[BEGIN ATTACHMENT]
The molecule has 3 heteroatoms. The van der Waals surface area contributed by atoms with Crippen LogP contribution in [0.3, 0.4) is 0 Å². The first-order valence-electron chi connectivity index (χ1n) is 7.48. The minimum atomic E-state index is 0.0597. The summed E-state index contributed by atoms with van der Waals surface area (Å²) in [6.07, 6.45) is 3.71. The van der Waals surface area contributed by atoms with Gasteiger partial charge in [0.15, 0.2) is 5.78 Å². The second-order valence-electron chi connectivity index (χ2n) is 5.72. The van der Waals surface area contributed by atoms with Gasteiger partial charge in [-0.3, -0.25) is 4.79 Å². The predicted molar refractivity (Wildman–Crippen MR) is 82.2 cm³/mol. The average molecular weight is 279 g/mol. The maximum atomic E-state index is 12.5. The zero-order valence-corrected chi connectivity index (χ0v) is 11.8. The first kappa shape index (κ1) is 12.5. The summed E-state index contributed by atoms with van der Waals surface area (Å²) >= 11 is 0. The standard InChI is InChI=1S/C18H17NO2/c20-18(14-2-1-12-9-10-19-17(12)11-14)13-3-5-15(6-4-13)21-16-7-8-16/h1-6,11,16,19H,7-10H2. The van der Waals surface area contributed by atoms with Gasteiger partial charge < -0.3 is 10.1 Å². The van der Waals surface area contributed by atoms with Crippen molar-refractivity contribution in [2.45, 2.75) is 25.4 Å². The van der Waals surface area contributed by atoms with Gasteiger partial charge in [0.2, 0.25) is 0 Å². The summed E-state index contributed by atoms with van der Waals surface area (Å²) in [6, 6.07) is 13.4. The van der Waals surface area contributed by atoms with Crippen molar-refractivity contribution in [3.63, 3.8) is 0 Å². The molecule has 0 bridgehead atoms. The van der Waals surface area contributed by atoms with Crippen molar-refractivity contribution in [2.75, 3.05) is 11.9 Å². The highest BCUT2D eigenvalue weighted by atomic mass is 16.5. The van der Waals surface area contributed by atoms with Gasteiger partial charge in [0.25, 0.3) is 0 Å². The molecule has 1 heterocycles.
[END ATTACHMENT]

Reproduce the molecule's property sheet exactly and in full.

The molecule has 3 heteroatoms. The van der Waals surface area contributed by atoms with Crippen LogP contribution in [0.3, 0.4) is 0 Å². The first-order valence-electron chi connectivity index (χ1n) is 7.48. The minimum atomic E-state index is 0.0597. The summed E-state index contributed by atoms with van der Waals surface area (Å²) in [6.07, 6.45) is 3.71. The van der Waals surface area contributed by atoms with Gasteiger partial charge in [0.15, 0.2) is 5.78 Å². The second-order valence-electron chi connectivity index (χ2n) is 5.72. The van der Waals surface area contributed by atoms with Gasteiger partial charge in [-0.3, -0.25) is 4.79 Å². The predicted molar refractivity (Wildman–Crippen MR) is 82.2 cm³/mol. The average molecular weight is 279 g/mol. The maximum atomic E-state index is 12.5. The zero-order valence-corrected chi connectivity index (χ0v) is 11.8. The first kappa shape index (κ1) is 12.5. The summed E-state index contributed by atoms with van der Waals surface area (Å²) >= 11 is 0. The standard InChI is InChI=1S/C18H17NO2/c20-18(14-2-1-12-9-10-19-17(12)11-14)13-3-5-15(6-4-13)21-16-7-8-16/h1-6,11,16,19H,7-10H2. The van der Waals surface area contributed by atoms with Gasteiger partial charge < -0.3 is 10.1 Å². The van der Waals surface area contributed by atoms with Crippen molar-refractivity contribution in [2.45, 2.75) is 25.4 Å². The van der Waals surface area contributed by atoms with Gasteiger partial charge in [0.2, 0.25) is 0 Å². The summed E-state index contributed by atoms with van der Waals surface area (Å²) in [6, 6.07) is 13.4. The van der Waals surface area contributed by atoms with Crippen molar-refractivity contribution in [3.63, 3.8) is 0 Å². The molecule has 0 bridgehead atoms. The van der Waals surface area contributed by atoms with Crippen molar-refractivity contribution in [2.75, 3.05) is 11.9 Å². The highest BCUT2D eigenvalue weighted by atomic mass is 16.5. The van der Waals surface area contributed by atoms with Gasteiger partial charge in [0.25, 0.3) is 0 Å². The molecule has 1 heterocycles.